In a food processor or blender, grind the oats into a flour-like consistency. Add walnuts and grind. In a large mixing bowl, combine ground oats and walnuts, baking soda, cinnamon and chia seeds. In a separate small bowl, lightly beat eggs. Mix in yogurt, apple sauce and vanilla. Microwave the coconut oil and honey until it becomes a little syrupy (about 30 seconds for the oil and 10 second for the honey), and then add it to the wet mixture. In a separate bowl mash the bananas with a fork. If you’re lazy like me, and you like your muffins to have a more consistent texture, then put the bananas in a food processor or blender before adding them to the wet mixture. Then, combine the wet ingredients to the dry mixture. Heat the oven to 350°. Line a muffin pan with liners or lightly grease your muffin tins and fill 3/4 full. Bake for 40 minutes or until a toothpick is inserted in the center off the muffin and comes out clean. Allow the muffins to cool for 15 minutes. 


To go or not to go – the Cannon Beach Yoga Festival

I was exploring the Travel Oregon website the other day to see what kinds of events were going on in the coastal towns. After I found a couple of kite festivals and a sand castle building contest that I’m hoping to go to this summer, I stumbled upon something that really sparked my interest: the Cannon Beach Yoga Festival.

Yoga and beaches go together like peanut butter and honey.

Cannon Beach is gorgeous little coastal community with a giant rock formation called Haystack Rock. The small city is sprinkled with shops and galleries, but it’s not too touristy or crowded. For whatever reason, Cannon Beach always gets passed up for Seaside to the north or Lincoln City to the south (the more touristy beaches). The last time I can remember going to Cannon Beach, I was a senior in high school. I’m definitely game for another visit.

So, we know the beach is fantastic, but what is a yoga festival? It’s a weekend of meditation and yoga workshops. The workshops are on topics like perfecting balance poses, opening your hips, doing backbends without pain, etc. I’m almost inclined to go just because I’ve never done anything like that before. It’s February 28 through March 2.

I’ve gone to a lot of yoga classes at gyms, colleges and private studios with mixed success. Although I’ve enjoyed most of my experiences and would consider myself an intermediate student (and even think about being a yoga teacher myself), I don’t think I’ve ever had any formal training about particular yoga techniques. I tend to practice on my own at home and do sequences that feel good to me.

Haystack Rock…and its little baby sea stacks. Precious.

The festival sounds like it could be an eye-opening, yet relaxing experience (yoga by the beach = perfection), but it costs the not-so relaxing price of $325-$350 for the weekend festival. Gahhh? That’s the price of a Southern California City Pass, which includes admission to Universal Studios, SeaWorld and a three-day park hopper pass to Disneyland and California Adventure.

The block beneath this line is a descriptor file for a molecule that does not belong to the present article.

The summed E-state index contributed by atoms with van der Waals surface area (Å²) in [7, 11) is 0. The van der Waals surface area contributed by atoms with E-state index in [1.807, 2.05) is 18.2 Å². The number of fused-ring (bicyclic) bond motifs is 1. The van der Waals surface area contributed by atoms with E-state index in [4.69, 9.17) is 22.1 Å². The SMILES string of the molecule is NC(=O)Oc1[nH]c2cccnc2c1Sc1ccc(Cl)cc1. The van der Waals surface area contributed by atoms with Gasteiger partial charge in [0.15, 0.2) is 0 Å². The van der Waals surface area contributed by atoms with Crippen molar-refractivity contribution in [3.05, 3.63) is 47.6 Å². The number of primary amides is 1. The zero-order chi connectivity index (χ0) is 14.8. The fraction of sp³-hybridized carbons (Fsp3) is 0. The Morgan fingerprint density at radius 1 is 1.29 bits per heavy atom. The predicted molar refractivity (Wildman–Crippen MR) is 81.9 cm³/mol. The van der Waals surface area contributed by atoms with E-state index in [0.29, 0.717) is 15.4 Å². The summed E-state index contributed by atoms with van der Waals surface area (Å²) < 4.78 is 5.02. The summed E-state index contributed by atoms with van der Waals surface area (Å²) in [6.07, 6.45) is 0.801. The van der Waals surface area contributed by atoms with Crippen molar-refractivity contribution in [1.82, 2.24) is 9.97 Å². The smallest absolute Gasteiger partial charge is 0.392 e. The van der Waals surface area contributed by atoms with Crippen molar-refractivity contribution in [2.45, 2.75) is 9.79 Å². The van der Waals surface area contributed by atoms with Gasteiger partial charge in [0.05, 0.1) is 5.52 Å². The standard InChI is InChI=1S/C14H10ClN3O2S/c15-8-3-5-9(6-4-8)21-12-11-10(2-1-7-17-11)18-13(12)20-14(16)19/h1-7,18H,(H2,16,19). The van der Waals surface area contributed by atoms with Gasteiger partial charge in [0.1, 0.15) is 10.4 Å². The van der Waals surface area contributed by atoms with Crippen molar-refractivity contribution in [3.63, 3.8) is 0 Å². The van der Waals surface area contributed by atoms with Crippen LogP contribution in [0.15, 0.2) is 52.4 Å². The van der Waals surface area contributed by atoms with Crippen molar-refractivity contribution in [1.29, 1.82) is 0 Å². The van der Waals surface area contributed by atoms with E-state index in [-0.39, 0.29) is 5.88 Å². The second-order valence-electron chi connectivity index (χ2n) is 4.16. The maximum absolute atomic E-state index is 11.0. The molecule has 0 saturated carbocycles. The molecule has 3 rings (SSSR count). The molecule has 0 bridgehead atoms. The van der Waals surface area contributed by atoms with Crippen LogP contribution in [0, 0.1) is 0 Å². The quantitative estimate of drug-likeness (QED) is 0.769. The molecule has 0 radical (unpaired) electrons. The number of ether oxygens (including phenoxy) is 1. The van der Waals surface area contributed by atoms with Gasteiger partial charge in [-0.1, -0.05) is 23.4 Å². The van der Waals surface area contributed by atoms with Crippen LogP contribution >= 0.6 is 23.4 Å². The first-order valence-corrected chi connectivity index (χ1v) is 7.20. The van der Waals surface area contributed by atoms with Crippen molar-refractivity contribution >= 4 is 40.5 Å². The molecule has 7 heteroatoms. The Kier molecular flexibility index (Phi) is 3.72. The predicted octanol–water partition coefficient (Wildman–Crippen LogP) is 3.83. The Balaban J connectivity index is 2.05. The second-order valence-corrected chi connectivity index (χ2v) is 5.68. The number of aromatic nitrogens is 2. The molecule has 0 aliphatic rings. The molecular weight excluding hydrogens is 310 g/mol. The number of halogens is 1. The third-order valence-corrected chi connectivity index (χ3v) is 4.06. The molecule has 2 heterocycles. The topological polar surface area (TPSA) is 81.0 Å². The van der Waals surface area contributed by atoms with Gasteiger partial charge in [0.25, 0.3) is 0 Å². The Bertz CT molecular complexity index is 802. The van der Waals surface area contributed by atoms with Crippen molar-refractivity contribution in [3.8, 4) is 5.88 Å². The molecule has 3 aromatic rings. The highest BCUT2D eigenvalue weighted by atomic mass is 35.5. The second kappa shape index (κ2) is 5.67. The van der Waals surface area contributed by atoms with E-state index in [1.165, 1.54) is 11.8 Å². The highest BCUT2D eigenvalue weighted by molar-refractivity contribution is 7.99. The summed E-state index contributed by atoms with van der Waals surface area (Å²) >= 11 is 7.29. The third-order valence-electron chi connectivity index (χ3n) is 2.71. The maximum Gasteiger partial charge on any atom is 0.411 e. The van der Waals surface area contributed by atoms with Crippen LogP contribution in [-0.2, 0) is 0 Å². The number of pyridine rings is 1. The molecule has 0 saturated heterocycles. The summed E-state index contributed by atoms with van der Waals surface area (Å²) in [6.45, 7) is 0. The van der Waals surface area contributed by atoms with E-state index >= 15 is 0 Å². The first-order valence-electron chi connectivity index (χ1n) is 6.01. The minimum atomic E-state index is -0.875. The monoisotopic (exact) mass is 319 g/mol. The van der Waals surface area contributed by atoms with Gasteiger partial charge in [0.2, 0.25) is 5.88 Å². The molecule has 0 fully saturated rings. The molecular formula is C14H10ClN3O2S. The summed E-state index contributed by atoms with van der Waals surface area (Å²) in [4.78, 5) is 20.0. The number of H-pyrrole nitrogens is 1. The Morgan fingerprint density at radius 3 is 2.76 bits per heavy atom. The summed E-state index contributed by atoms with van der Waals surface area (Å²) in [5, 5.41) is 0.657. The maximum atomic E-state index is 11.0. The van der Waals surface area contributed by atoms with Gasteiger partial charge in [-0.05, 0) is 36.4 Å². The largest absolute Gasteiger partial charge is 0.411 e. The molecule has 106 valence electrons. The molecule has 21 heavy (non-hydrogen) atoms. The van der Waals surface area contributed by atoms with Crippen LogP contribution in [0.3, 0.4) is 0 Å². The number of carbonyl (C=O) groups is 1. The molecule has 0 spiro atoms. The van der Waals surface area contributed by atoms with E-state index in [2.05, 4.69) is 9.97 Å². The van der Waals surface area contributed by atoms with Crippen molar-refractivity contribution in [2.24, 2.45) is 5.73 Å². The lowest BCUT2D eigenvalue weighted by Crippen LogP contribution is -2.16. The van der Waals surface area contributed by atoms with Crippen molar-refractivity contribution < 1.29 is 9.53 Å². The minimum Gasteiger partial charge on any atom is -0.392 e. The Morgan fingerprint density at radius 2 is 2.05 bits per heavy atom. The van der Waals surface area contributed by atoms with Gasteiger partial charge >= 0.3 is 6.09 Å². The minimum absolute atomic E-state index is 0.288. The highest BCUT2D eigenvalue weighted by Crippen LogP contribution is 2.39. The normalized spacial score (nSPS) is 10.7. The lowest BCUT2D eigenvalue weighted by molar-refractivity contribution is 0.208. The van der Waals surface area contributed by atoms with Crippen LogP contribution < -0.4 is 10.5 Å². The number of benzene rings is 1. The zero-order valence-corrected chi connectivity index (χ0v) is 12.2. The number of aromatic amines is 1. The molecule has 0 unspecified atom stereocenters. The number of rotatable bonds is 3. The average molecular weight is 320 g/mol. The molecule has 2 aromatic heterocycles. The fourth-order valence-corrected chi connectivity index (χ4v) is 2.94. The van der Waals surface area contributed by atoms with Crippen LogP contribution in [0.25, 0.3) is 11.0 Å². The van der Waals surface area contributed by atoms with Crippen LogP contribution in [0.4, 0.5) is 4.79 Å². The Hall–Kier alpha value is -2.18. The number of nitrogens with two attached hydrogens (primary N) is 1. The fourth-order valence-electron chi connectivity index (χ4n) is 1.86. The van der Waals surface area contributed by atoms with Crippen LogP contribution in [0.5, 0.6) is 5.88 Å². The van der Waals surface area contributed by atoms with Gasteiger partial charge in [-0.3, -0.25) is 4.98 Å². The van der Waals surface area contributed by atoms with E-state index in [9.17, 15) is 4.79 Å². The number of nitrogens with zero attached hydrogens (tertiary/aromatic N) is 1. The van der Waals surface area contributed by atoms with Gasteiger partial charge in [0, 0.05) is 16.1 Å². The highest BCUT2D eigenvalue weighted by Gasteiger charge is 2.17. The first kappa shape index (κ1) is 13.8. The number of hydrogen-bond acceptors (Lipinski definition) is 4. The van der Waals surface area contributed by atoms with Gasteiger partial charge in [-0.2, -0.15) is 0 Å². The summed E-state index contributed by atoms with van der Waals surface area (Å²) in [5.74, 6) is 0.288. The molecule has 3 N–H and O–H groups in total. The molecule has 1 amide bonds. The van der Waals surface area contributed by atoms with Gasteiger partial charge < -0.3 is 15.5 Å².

Okay, so those experiences are probably not on par with each other and there is, I would imagine, little waiting in line at the yoga festival. I’m also encouraging myself to spend money on experiences rather than things. Still, seems like a lot of shell out for a couple workshops each day. It’s otherwise $40/hour for each class or $220 for a Saturday day pass or $180 for the Sunday day pass.

There’s also the question of who would I go with? Would I go alone? Will there be people my age or mostly older folks who have been practicing yoga for a long time?

There are some cute sweatshirts and tank tops for the festival.

Last year, I learned about Wanderlust — the big honcho when it comes to yoga festivals. (In fact, the Oahu Wanderlust is happening at the same time as the Cannon Beach Yoga Festival.) They’re held year-round across the U.S., but there aren’t any near Portland, Ore. It seems like they’re missing a market opportunity there!

What I may end up doing is the all-day intensive that Friday, which costs $115. It’s basically a day of guided meditation, restorative yoga and a catered lunch. (The other options don’t include meals.)

I don’t suppose panicing over whether or not to go is a very yogi thing to do. But, if I do go, you can be sure I’ll blog about it. I’m checking out the lodging options that offer free wifi.

Welcome! Let’s begin.

I might be a familiar face.

Oh, you don't recognize me? Let me twirl my hair for you.
Oh, you don’t recognize me? Let me twirl my hair for you.

A couple of years ago before I became a newspaper reporter, I had a blog called “Yoga, yum, yes.” It was a healthy living blog that talked about things like what I packed for lunch, my favorite yoga poses and how to cook with kale. In time, I lost interest and felt a little constrained and intimidated by the healthy living umbrella, which I started to believe only included a few select topics. “Yoga, yum, yes” fell to the wayside and I was left wondering how best to start over.

The more I thought about it, the more I realized health and life are all sort of mushed together. You take your health wherever you go in whatever you do. I also thought about how the blogs that I return to again and again are lifestyle blogs, where I feel like I really get to know the author. I read about them and their interests and see how those interests are carried out in many parts of their lives. (Which is really neat! And rarely ever creepy.)

That’s the idea here. You can expects posts on just about anything I like to do or read about:

  • I’m very detail-oriented…bordering on obsessive…when it comes to plotting day trips, weekend getaways and vacations. My travel ideas and suggestions will end up here. (Even if I don’t actually go, it’s still fun to dream and plan!)
  • Most every day, I cook or bake, so you can expect recipes or what I like to call “recipe splicing” (more on that later!).
  • I frequently shop online, so I may give you a heads up about online sales or pieces that I like.
  • Anticipate occasional book reviews or recommendations or quotes, as I’m getting into the habit of reading before bed (it helps me sleep).
  • Like any decent journalist, I start my mornings with a little news; commentary on whatever sparks my interest could be blog fodder.

It’s a short list, but I think you get the idea. Thanks for visiting! I hope you’ll stick around.